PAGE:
There's already plenty of buzz around Brocade's HyperEdge Technology, even though it won't hit the market until the first half of next year.
HyperEdge Technology is the heartbeat of Brocade's vision for "The Effortless Network." The idea, says Brocade, is to drive automation to new heights, simplify operation, and cut costs -- all in one fell swoop.
Brocade is clearly meeting a need. Analysts are applauding the innovation. Microsoft has given the technology a nod, and customers like M Resort and Trusted Network Solutions are looking forward to the new technology's debut.
We caught up with Lissa Hollinger, director product marketing for Brocade, to get the inside scoop on HyperEdge technology, how it benefits customers, and how its current products fit into the mix.
Q: Why is Brocade announcing this HyperEdge technology?
There's been very little innovation in the campus LAN space for more than a decade. This has led to networks that are complex, operationally intensive, and expensive to manage. Additionally, the campus LAN is beginning to stretch at the seams due to the impact of some mega trends such as BYOD [Bring Your Own Device], as well as video and virtualization that will drive and dramatically change campus LAN requirements for the next decade and beyond.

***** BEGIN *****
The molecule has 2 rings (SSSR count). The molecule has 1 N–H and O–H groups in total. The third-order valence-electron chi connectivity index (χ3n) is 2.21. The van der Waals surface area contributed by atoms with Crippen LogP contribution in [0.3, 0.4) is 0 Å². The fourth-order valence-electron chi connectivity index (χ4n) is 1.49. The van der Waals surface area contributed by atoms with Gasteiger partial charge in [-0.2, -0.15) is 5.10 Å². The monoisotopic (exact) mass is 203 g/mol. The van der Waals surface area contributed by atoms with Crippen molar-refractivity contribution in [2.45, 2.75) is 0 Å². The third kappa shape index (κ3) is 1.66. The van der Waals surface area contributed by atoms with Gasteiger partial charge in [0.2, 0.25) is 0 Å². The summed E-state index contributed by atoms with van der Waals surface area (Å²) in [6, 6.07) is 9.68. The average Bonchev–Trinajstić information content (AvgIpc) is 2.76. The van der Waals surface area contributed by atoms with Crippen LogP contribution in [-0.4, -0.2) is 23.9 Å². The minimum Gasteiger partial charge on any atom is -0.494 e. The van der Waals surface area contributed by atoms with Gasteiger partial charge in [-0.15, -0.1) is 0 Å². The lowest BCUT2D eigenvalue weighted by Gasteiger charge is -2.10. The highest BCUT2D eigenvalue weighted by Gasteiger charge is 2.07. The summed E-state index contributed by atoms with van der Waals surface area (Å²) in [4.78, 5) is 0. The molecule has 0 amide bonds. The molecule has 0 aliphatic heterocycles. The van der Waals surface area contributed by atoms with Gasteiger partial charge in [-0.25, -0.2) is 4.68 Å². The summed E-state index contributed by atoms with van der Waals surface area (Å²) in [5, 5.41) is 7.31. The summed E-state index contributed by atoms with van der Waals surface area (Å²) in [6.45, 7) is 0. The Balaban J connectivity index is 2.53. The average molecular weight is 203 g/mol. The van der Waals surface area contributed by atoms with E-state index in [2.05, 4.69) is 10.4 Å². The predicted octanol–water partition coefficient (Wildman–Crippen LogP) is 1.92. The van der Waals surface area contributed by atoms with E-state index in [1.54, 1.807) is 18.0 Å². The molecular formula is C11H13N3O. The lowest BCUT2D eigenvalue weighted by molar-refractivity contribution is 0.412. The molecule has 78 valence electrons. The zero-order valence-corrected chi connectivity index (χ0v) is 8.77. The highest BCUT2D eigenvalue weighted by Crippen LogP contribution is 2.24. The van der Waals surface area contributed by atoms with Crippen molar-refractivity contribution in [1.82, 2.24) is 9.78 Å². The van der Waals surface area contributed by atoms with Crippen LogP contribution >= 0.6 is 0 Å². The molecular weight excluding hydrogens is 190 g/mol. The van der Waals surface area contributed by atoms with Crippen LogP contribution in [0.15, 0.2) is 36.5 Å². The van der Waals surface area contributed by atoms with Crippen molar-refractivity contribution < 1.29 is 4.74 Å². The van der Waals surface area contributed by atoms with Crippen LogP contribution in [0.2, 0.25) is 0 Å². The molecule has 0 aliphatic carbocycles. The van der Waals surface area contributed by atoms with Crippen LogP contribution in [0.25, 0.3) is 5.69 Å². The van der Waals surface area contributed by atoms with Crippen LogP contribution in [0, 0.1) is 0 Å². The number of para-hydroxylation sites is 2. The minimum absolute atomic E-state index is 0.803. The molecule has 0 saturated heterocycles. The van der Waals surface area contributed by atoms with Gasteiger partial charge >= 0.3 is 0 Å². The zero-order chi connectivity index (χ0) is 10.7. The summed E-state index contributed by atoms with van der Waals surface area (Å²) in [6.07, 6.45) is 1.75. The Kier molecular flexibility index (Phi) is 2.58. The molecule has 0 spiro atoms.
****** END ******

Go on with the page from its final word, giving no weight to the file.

To address these trends and pain points, Brocade has announced a game-changing approach to the campus LAN called The Effortless Network. The foundation for the Effortless Network is Brocade's innovative new HyperEdge technology which will reduce the time and cost associated with managing the campus LAN lifecycle by up to 50 percent.
HyperEdge will help IT extend the life of its infrastructure, supporting trends and requirements for the next decade, through a unique architectural approach -- mix-and-match stacking. This capability allows IT to gracefully upgrade their access -switch infrastructure to satisfy new, unforeseen requirements, without requiring a forklift upgrade. And, it can be implemented be at a tremendous cost savings relative to incumbent vendors.
Q: Could you provide an example of how a customer would benefit from single point management?
Within a university, you have an abundance of end users who need access to the network, ranging from students to faculty and administrators, and security is key. Today, in order to deploy a new security policy, an IT staff member must manually push the policy to each device or each stack of switches. (continued...)